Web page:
Between entry-level salaries, student loans and the desire to just be young and have fun, twentysomethings often think buying a house is beyond their reach. Not so quick! It is entirely possible to buy a home in your 20s, and it will benefit you big-time down the road. Here’s how you can make your home-buying dreams come true much sooner than you think.
Save for a down payment
Be sure to have some cash saved up for a down payment on your mortgage. Most financial planners recommend that homebuyers make a down payment amounting to 20 percent of the price of the home. So, on your typical $250,000 house, that would amount to $50,000. Granted, you don’t have to put down 20 percent, but doing so enables you to avoid paying private mortgage insurance, a premium that can increase your monthly payment by up to 1.15 percent. If you don’t have a ton of money in savings, one way to afford the down payment is to ask your parents for financial help. Another option to foot the down payment bill is to apply for down-payment assistance. Depending on your income and other factors, you could qualify for one of more than 2,200 down-payment assistance programs nationwide that help homebuyers with low-interest loans, grants, and tax credits.
Shore up student loan debt
Student debt has leaped to an average of $28,950 per borrower, according to the Institute for College Access & Success. But college debt doesn’t automatically prevent you from being able to buy a house. Most mortgage lenders require a borrower’s debt-to-income ratio—how much money you owe divided by your income—to be no more than 36 percent. So, someone making $6,000 a month and paying $500 a month in student debt would be able to afford a maximum monthly mortgage payment of $1,680. In many markets, that’s plenty to buy a house. But, if you’re shouldering too much student loan debt to qualify for a mortgage, you still might have a few options. One way to make room for a mortgage is to refinance and extend the life of your college loan. This results in smaller monthly payments during a longer period of time, so you’ll have more you can put toward a mortgage. Note: You’ll end up paying more in interest over the life of your college loan, but it means you can buy a home now.
Check your credit score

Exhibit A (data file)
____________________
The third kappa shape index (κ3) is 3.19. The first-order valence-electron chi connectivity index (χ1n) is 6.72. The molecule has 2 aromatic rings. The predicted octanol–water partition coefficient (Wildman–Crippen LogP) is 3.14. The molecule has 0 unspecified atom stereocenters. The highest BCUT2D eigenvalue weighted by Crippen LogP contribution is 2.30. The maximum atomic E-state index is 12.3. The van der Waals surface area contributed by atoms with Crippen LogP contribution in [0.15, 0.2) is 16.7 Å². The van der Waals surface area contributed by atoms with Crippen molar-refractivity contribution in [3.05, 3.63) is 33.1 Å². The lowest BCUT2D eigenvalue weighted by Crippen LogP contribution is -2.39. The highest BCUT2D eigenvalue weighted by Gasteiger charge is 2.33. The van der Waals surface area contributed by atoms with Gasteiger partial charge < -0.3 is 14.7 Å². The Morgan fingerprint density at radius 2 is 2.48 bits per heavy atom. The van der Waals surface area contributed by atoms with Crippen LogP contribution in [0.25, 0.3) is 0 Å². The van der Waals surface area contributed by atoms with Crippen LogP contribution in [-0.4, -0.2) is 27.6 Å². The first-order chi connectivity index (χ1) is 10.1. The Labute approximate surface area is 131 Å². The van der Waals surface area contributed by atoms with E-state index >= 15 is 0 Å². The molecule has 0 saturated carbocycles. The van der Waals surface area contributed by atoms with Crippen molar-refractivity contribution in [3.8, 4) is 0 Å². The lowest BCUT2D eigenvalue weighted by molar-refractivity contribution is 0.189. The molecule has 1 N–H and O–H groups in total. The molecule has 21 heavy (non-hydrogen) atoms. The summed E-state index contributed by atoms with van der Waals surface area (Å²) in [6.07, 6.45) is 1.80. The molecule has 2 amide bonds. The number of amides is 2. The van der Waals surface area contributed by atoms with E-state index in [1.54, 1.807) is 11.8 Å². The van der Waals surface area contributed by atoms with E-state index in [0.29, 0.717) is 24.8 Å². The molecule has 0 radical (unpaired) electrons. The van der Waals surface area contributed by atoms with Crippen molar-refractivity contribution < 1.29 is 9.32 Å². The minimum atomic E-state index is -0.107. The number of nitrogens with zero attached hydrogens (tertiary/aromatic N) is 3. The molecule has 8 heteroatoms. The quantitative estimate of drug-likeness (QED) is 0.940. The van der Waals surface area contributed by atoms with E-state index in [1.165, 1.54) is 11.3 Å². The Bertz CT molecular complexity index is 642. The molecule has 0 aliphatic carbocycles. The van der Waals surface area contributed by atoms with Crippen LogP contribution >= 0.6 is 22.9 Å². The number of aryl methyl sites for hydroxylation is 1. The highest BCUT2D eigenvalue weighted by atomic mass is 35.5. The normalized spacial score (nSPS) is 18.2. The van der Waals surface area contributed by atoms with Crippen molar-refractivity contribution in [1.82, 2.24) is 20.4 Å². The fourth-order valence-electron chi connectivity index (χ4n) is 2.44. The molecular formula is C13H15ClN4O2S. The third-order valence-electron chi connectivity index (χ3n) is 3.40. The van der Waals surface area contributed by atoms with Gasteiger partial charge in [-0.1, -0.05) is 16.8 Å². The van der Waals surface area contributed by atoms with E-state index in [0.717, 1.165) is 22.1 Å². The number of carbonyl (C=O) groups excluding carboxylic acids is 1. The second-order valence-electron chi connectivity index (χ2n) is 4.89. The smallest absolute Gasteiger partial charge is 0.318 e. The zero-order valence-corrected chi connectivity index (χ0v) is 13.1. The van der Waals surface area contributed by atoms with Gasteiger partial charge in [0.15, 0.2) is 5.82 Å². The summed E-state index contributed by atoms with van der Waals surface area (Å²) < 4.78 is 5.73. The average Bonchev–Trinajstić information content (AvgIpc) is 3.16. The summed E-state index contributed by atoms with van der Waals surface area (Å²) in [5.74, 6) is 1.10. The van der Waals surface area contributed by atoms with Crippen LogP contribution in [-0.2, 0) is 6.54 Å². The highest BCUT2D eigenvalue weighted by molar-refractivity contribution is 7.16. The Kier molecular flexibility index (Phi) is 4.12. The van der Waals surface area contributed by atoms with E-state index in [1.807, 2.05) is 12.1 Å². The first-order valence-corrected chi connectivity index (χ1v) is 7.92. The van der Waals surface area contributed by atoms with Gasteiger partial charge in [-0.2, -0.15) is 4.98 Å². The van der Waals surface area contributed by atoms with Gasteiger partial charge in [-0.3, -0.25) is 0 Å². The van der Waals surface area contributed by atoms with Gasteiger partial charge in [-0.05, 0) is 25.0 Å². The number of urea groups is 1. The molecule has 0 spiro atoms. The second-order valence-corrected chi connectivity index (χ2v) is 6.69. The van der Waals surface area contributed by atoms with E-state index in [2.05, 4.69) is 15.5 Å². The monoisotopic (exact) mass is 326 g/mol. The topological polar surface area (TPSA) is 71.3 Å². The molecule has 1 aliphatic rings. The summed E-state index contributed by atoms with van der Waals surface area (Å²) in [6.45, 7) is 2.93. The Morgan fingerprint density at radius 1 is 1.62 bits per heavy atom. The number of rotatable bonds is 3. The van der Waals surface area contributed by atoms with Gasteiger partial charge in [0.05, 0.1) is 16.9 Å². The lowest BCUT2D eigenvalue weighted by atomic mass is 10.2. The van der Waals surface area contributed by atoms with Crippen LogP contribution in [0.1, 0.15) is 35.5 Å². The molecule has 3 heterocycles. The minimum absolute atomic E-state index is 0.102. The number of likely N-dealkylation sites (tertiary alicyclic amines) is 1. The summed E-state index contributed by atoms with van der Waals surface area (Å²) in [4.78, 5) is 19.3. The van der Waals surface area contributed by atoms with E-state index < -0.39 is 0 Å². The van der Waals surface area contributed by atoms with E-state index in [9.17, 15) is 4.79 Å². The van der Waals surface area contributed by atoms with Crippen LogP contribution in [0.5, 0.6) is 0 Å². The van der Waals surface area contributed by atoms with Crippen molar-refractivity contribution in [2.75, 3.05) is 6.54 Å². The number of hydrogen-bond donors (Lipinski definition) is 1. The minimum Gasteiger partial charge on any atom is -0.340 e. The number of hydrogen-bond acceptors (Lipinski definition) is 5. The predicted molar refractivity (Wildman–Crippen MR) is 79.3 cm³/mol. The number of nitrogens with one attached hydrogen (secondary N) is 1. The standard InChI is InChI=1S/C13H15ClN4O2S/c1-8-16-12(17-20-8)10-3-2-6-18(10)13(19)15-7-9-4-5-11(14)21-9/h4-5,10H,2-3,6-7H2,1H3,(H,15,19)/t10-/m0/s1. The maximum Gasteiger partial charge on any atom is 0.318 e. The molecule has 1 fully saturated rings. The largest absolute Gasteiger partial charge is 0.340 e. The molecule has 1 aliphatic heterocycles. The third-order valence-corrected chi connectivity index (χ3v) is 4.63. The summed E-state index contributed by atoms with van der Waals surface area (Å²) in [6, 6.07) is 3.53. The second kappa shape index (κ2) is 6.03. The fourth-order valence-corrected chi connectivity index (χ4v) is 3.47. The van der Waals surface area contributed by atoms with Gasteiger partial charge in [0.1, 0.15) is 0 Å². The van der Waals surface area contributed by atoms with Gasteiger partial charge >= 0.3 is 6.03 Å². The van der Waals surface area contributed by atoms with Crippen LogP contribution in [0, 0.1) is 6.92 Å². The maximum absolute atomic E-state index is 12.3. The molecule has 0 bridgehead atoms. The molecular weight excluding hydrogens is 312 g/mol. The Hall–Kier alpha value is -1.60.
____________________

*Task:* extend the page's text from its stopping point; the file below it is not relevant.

Unlike older generations, homebuyers in their 20s tend to have shorter credit histories. That can be a problem. If you have limited credit history, the odds are greater that you have a mediocre credit score—the numerical representation of how well you’ve paid off past loans (like credit cards).
Mortgage lenders usually require borrowers to have a minimum credit score of 660; they also look at your credit utilization ratio—your current debts divided by the credit limit on the sum of your accounts. Unfortunately, relatively new credit users tend to have higher credit utilization ratio. You’ll want to get a free copy of your credit report at AnnualCreditReport.com.
Check for errors—one-in-four Americans spots mistakes on their credit report, according to a Federal Trade Commission survey. And, if your credit isn’t up to par, you may have to take a few months to raise your score. Or you can get someone with good credit (like your parents) to co-sign the loan for you.
Purchase a starter home
There are a couple of big financial benefits to buying a starter home while you’re in your 20s. First, your mortgage payments probably will be more affordable, since you’ll likely be buying a less-expensive house. Second, you may be able to get a five- or seven-year adjustable-rate mortgage and qualify for a lower interest rate than you would with a 30-year fixed loan—a good decision as long as you plan on moving before the loan’s interest rate expires.
Plan for unexpected home expenses
All homebuyers should have a rainy day fund to pay for emergency home repairs, such as roof damage or a gas leak. Unless you’re buying new construction, you need an emergency fund for big repairs. Buyers also may want to get a home warranty, which is a policy that would cover the cost of repairing certain home appliances if they break down. (Plans start at about $300)